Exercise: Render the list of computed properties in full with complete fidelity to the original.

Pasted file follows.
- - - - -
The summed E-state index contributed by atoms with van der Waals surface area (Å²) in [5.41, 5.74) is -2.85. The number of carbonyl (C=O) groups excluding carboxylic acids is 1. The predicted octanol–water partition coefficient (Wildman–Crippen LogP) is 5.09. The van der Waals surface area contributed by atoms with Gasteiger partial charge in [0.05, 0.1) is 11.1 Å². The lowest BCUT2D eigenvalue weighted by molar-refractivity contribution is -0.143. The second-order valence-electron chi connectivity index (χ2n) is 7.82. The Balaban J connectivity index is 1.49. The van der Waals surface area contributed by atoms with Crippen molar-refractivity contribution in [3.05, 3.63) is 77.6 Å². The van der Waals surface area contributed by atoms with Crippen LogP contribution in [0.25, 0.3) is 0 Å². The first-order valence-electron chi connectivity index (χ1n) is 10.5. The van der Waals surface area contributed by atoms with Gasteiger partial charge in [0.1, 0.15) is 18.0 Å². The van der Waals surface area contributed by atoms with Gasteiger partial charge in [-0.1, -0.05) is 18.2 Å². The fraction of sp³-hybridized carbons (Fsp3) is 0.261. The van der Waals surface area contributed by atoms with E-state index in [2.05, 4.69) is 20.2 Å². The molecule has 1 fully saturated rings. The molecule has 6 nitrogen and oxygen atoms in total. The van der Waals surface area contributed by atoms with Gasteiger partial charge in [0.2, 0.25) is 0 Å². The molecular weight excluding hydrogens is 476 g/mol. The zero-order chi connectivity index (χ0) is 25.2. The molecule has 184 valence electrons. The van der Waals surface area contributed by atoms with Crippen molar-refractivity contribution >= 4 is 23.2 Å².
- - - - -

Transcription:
The summed E-state index contributed by atoms with van der Waals surface area (Å²) in [5.41, 5.74) is -2.85. The number of carbonyl (C=O) groups excluding carboxylic acids is 1. The predicted octanol–water partition coefficient (Wildman–Crippen LogP) is 5.09. The van der Waals surface area contributed by atoms with Gasteiger partial charge in [0.05, 0.1) is 11.1 Å². The lowest BCUT2D eigenvalue weighted by molar-refractivity contribution is -0.143. The second-order valence-electron chi connectivity index (χ2n) is 7.82. The Balaban J connectivity index is 1.49. The van der Waals surface area contributed by atoms with Crippen molar-refractivity contribution in [3.05, 3.63) is 77.6 Å². The van der Waals surface area contributed by atoms with Crippen LogP contribution in [0.25, 0.3) is 0 Å². The first-order valence-electron chi connectivity index (χ1n) is 10.5. The van der Waals surface area contributed by atoms with Gasteiger partial charge in [0.1, 0.15) is 18.0 Å². The van der Waals surface area contributed by atoms with Gasteiger partial charge in [-0.1, -0.05) is 18.2 Å². The fraction of sp³-hybridized carbons (Fsp3) is 0.261. The van der Waals surface area contributed by atoms with E-state index in [2.05, 4.69) is 20.2 Å². The molecule has 1 fully saturated rings. The molecule has 6 nitrogen and oxygen atoms in total. The van der Waals surface area contributed by atoms with Gasteiger partial charge in [0.2, 0.25) is 0 Å². The molecular weight excluding hydrogens is 476 g/mol. The zero-order chi connectivity index (χ0) is 25.2. The molecule has 184 valence electrons. The van der Waals surface area contributed by atoms with Crippen molar-refractivity contribution >= 4 is 23.2 Å².